The Taxonomy is focused on the industries which are the main contributors to climate gas emissions and/or high-emitting sectors: agriculture and forestry, manufacturing, energy, water, transport, information and communications technology (ICT), and buildings.
The Taxonomy is not rating companies as such but provides investors a list of relevant criteria to evaluate companies. This makes it easier to compare companies in terms of sustainability. The Taxonomy is dynamic and will adapt to new knowledge from for example science and experience.
The following is a practical example of how the Taxonomy can contribute to raising capital. A company in the oil and gas industry wants to raise capital to diversify into alternative and renewable energy, like wind power. Since this contributes to climate change mitigation and even a potential reduction in oil production, this fulfils the criteria for issuing an EU Green Bond.
There are several short and practical how-to-do guides for the EU Taxonomy, for example the FAQ-What is the EU Taxonomy and how will it work in practice? (European Commission, n.d.-b). The Taxonomy Technical Report (EU Technical Expert Group on Sustainable Finance, 2019) which consists of several hundred pages can be used as a reference, where each company can assess whether or not their products and services are compatible with and in line with the goals of the Paris Agreement.
9.3 To Which Extent Does Focus on Sustainability and Applying the “Right” ESG Impact Profit?
Traditionally, focus on ESG has either been based on personal value or risk reduction. Supply chains today are vulnerable to natural disasters, climate change, water scarcity, and poor labor conditions and thus represent a risk. A majority of suppliers claim that climate change represents risk which could have a significant negative impact on their operations and earnings.
Hundreds of studies have been conducted to see if it pays off financially to include ESG either to reduce risk or increase turnover and profit. Not surprisingly, this analysis depends on the ESG criteria. What is found, however, is that companies that focus on relevant sustainability issues outperform firms with poor ratings (Khan et al., 2016). And the other way around. That is, if a company involved in the oil and gas industry focuses its sustainability engagement on donating money to poor children in Africa, this is good for society, but not for profit. If the same company focuses its sustainability work on reducing CO2 emissions, that is on materiality issues, the company is more likely to outperform companies involved in non-materiality issues. According to a review of over 2000 empirical studies, including review studies, 90 percent of the studies found a nonnegative ESG-CFP (Corporate Financial Performance) and a large majority of these studies report positive findings (Friede et al., 2015).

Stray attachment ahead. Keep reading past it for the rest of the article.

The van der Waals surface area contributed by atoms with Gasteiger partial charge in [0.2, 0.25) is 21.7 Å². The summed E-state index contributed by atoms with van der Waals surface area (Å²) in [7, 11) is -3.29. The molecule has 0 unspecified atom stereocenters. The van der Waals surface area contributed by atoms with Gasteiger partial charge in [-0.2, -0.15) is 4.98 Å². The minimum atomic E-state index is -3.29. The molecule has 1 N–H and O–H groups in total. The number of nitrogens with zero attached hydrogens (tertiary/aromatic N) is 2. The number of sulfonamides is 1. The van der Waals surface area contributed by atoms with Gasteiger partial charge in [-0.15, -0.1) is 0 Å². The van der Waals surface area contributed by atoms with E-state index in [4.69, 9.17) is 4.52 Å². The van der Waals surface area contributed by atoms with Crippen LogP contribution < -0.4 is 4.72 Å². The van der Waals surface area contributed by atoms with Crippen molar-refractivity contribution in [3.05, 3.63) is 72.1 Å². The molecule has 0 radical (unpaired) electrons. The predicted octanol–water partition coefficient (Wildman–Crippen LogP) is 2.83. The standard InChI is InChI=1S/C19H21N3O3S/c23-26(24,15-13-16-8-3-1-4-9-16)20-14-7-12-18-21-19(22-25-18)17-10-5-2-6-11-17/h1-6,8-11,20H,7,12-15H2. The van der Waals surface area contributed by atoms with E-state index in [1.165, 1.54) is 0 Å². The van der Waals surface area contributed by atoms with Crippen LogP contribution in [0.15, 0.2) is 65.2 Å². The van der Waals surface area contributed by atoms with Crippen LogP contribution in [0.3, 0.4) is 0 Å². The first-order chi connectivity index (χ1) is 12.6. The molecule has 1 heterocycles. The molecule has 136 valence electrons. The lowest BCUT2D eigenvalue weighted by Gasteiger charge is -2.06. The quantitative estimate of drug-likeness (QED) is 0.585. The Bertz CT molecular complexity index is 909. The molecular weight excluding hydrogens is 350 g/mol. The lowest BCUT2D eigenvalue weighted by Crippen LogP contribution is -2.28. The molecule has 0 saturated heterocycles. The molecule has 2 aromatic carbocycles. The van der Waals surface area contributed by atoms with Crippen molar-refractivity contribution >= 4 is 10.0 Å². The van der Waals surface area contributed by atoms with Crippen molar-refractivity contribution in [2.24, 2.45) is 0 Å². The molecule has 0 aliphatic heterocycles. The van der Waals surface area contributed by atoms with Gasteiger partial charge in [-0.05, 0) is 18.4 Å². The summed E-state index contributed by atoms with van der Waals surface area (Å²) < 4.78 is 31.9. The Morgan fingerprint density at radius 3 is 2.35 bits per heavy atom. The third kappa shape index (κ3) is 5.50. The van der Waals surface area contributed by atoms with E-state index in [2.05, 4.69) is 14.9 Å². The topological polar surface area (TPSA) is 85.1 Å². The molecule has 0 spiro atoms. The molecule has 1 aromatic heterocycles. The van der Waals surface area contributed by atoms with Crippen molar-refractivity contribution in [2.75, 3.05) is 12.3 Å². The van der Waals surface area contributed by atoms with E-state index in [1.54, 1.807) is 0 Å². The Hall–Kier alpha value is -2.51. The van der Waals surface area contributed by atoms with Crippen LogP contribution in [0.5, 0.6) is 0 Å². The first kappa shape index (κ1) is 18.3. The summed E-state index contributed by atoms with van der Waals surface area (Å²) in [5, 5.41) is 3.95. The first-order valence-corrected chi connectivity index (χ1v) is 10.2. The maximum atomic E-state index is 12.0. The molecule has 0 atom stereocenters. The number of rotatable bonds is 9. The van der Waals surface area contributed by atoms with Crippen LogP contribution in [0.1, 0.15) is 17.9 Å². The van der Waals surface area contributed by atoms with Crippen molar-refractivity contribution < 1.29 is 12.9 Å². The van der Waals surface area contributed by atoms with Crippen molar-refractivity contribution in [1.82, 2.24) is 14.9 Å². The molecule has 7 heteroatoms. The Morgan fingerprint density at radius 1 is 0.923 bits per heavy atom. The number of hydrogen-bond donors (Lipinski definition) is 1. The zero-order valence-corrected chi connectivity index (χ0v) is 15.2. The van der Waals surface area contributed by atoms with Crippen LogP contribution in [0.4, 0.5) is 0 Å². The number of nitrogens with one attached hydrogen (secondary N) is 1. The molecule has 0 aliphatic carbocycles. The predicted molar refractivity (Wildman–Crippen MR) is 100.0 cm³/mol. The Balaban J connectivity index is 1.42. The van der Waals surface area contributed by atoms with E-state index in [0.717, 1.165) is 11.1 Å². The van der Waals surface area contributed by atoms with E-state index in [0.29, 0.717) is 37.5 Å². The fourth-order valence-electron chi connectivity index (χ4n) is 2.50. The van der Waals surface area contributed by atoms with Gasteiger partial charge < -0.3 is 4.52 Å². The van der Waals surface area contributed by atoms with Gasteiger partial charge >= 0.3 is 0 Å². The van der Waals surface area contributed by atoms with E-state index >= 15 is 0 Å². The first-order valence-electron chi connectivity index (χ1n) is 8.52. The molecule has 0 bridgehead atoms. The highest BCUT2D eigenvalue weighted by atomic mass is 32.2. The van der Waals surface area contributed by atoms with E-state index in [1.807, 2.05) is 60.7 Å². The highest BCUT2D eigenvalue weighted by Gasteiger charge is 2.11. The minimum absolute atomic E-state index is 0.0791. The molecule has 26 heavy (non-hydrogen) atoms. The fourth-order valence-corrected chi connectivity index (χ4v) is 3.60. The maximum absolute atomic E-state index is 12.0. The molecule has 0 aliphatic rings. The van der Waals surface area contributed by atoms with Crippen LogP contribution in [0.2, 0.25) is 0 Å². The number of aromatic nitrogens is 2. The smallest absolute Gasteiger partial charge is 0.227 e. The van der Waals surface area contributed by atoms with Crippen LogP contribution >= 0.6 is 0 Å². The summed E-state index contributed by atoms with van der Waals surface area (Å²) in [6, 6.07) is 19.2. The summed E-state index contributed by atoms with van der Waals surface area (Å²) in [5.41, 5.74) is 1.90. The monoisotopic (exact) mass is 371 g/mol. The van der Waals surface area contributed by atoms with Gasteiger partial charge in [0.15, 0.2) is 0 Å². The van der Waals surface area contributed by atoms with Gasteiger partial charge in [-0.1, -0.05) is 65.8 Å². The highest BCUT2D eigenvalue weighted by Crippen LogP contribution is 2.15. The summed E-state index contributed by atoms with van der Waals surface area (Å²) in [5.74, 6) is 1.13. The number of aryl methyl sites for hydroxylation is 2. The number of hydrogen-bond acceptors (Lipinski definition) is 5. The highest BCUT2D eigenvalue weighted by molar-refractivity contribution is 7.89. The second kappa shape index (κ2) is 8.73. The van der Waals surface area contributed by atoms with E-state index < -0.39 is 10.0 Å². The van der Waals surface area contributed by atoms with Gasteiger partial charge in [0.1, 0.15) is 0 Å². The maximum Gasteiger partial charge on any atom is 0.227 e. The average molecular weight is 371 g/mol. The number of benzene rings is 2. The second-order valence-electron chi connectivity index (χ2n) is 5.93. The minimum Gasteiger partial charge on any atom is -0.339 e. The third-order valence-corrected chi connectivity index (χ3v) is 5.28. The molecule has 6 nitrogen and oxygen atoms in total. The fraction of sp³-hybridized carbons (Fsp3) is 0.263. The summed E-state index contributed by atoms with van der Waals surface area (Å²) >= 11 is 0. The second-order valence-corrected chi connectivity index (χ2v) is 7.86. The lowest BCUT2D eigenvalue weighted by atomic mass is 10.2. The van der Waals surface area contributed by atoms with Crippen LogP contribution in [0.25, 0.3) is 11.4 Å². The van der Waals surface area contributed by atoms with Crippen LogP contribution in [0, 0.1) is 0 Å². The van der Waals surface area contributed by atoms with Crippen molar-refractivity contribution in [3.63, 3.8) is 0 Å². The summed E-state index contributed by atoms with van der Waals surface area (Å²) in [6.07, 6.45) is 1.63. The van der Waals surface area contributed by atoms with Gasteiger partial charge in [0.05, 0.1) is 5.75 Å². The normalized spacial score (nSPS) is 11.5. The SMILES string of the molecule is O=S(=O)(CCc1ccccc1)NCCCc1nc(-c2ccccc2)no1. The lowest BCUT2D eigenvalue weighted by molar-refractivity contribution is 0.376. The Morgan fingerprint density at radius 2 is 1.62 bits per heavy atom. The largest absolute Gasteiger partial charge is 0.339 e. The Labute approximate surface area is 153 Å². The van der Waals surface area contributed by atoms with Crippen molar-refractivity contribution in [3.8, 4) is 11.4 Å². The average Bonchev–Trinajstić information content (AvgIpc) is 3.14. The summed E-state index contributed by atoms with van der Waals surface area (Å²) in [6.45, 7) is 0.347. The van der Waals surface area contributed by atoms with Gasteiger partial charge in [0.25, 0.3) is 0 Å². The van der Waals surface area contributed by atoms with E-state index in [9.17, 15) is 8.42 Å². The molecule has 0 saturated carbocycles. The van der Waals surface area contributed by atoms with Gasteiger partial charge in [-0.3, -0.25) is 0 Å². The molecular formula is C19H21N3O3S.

There are many examples of negative impact on share price after incidents of corporate irresponsible behavior. Volkswagen tampering with the emission technology led to a significant drop in the shareholder price as was the case with BP after the Deep Horizon disaster. The price of shares in the coal industry furthermore dropped after that Paris agreement was announced.
9.4 SRI Strategies
As is evident from Fig. 9.1, there are different avenues to act on socially responsible investment (SRI) in funds. The most common approach to SRI/ESG funds is, as illustrated in Fig. 9.2, to exclude certain sectors. In the next section, I will address different criteria for exclusion and which ones are most commonly applied. But first, a short review of the different approaches.
The Best-in class approach, or positive screening, is to choose the companies which are the best on ESG performance relative to other industries in the same sector.
Norm-base screening is about selecting companies that perform in accordance with key sustainability standards, such as the UN Global Compact, OECD Guidelines, ILO (International Labor Organization), or the UN sustainable development goals (SDGs ).
ESG Integrating in the company investment analysis is conducted either to reduce risk or increase results—or a combination of both. Companies are evaluated based on different ESG factors, and the outcome is, as discussed above, dependent upon which ESG elements are selected and how they are weighted. Some of the ESG elements have more impact on returns than others. For example, gender equality in top management might have less of an impact on returns than the degree of CO2 emissions relative to other companies in the same sector.
Engagement and voting are the second most common approaches to responsible investment. This is a long-term process in which investors try to move the company toward a more sustainable way of doing business by using its shareholder voting rights. However, in order to capture these rights, one has to be a shareholder. By excluding certain sectors and companies, the investor loses the voting rights in these companies. By keeping the shares, the investors potentially have a much stronger impact on the company. Sometimes NGOs which are opposed to certain sectors, go in and purchase shares in these companies in order to vote in shareholder meetings. In many cases, investors can have a much stronger impact on sustainable development by pushing “bad” companies in the right direction as opposed to excluding the same companies from their portfolios.
The most common strategy for responsible investment is however the exclusion strategy. The challenge, however, is that there are very many different understandings of what sectors or companies are responsible, and should be excluded, and which are not.
Figure 9.2 gives an overview of which sectors are the most common to exclude. And, as evident from the bottom of the figure, Controversial Weapons, that is, nuclear, chemical, and biological weapons and cluster bombs, are the most common industries to exclude.